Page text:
Speak Up, Then Clean Out Your Locker
Roberto Landin, LPN, believed that a patient died, unnecessarily, because another nurse didn't understand brittle diabetes. Linda Boly, RN, believed that patients were being rushed into and out of ambulatory surgery to realize costs savings. Both Landin and Boly expressed their concerns to management and were fired shortly thereafter.
This is the story of two nurses from different parts of the country who discovered and reported patient safety problems at their hospitals and lost their jobs as a result of their patient advocacy efforts. Previously, each nurse had good to excellent performance evaluations. Both nurses decided to sue their former employers for termination in violation of public policy. Both won jury verdicts in their favor and damages for lost wages. It wasn't quick; it wasn't easy. But they won. We will discuss why they won, the process they followed, and what nurses in similar positions need to know. These stories also hold lessons for hospital administrators and nurse managers.
Reporting Another Nurse
Landin was a decorated veteran with 25 years of experience and solid evaluations for every year his records were produced by his employer. On February 25, 2006, he came to work at the rehabilitation facility in Saginaw, Michigan, where he had been for 5 years, and found that a patient had died during the night. Landin was very familiar with the patient, because he had been involved in the man's care for 18 months, and they had spoken many times of their respective experiences in military service. Another LPN had been assigned to this patient during the previous night. That nurse told Landin that the patient had fallen, hit his head, and died.
Landin knew that the other LPN had been barred, for various failures to provide care, from the more acute units of the facility. So, he looked into the circumstances of the man's death. He found that the patient had no outward bumps or bruises on his head—nothing indicative of a fall—and that he had received a larger-than-usual insulin dose at 9:00 PM. The patient usually received seven units, and that night he received 15 units.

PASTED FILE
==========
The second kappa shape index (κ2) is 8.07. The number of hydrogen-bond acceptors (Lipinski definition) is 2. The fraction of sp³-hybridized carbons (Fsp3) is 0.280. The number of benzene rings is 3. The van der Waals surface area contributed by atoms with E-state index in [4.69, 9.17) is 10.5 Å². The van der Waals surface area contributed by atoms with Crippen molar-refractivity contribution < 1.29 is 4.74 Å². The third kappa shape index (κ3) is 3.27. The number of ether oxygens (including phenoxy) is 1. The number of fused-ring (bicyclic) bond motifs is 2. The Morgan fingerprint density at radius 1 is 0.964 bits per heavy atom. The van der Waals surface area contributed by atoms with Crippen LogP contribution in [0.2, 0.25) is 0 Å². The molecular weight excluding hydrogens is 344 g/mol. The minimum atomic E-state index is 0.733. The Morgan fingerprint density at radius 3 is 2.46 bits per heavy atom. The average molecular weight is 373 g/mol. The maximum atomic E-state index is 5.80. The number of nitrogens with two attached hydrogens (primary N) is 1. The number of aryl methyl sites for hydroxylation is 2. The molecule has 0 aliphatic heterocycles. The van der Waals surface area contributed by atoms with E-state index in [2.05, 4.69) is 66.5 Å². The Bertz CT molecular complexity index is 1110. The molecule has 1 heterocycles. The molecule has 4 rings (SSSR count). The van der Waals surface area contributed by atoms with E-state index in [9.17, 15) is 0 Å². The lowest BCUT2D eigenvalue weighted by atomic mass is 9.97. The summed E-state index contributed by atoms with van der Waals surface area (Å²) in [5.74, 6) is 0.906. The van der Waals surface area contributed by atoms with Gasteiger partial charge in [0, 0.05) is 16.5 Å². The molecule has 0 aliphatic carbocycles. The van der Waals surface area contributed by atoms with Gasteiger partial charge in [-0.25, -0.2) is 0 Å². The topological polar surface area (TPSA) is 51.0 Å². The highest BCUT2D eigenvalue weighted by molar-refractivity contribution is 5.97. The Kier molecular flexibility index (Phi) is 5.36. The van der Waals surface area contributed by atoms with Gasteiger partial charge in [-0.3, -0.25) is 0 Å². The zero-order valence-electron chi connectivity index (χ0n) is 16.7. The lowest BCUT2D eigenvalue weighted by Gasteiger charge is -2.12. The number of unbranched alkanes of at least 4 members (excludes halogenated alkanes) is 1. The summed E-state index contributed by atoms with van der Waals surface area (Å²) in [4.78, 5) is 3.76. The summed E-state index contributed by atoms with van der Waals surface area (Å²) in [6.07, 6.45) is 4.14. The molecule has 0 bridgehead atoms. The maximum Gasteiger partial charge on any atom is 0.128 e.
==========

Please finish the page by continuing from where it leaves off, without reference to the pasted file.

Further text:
The patient was found on the floor at 1:30 AM in a pool of vomit and diarrhea. There was no record of the nurse checking on the patient between 9:15 PM and 1:30 AM. There was no record of a blood glucose check after 9:00 PM or of evaluation by a physician or the physician assistant on call. No fall protocol was initiated. No neurologic examination was conducted. The patient died later that morning.
Landin wrote an internal memo, called a "variance and concern report," to his supervisor, saying:
I am concerned that [the patient] died due to the neglect of Nurse Johnson. The resident was exhibiting signs and symptoms of hypoglycemia at 1:30 in the morning. Why wasn't his blood sugar checked? Again the above-noted nurse documented "will continue to monitor" so why didn't she look into the resident sooner than 4 hours and 15 minutes later? I believe [patient] received a larger dose of insulin than he needed [he was very unstable] he was not properly or safely followed up [his sugar was not monitored post-injection]. That I believe his death could have been avoided and that his fall out of bed at 1:30 am was symptomatic of his physical reaction to the drop of his blood sugar. I believe the above named nurse is dangerous.
This was the first time he had filed such a complaint about another nurse. Within a week, Landin was cited for two technical infractions. Within 6 weeks there was a third, and he was terminated. The facility reported him, but not the other nurse, to the Board of Nursing. The other nurse continued to work at the facility.
Landin found an attorney with experience in retaliation cases. "Retaliation" refers to a situation in which an employer fired an employee because the employee reported either the employer's unlawful act or the employer's violation of public policy. The attorney, Mandel I. Allweil of Saginaw, Michigan, told Landin that he had to clear the Board of Nursing issue before a suit could be filed. Landin did that, and, in 2008, he sued his former employer for wrongful termination in violation of public policy.
In July 2012, a jury awarded Landin more than $1.2 million in damages for lost wages. The employer appealed. Several years later, the Michigan Court of Appeals affirmed the jury's verdict. The employer appealed to the Michigan Supreme Court, and in November 2015, the Michigan Supreme Court refused to take the case, thereby affirming the Court of Appeals' ruling. Landin received his money, 10 years after being fired. By that time Landin had become disillusioned about nursing and was working in home renovation. An interview with Landin, conducted before the Supreme Court's decision, is available online For more details on this case, see the appellate briefs
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Cite this: Two Nurses Who Spoke Up, Lost Their Jobs, and Sued - Medscape - Apr 08, 2016.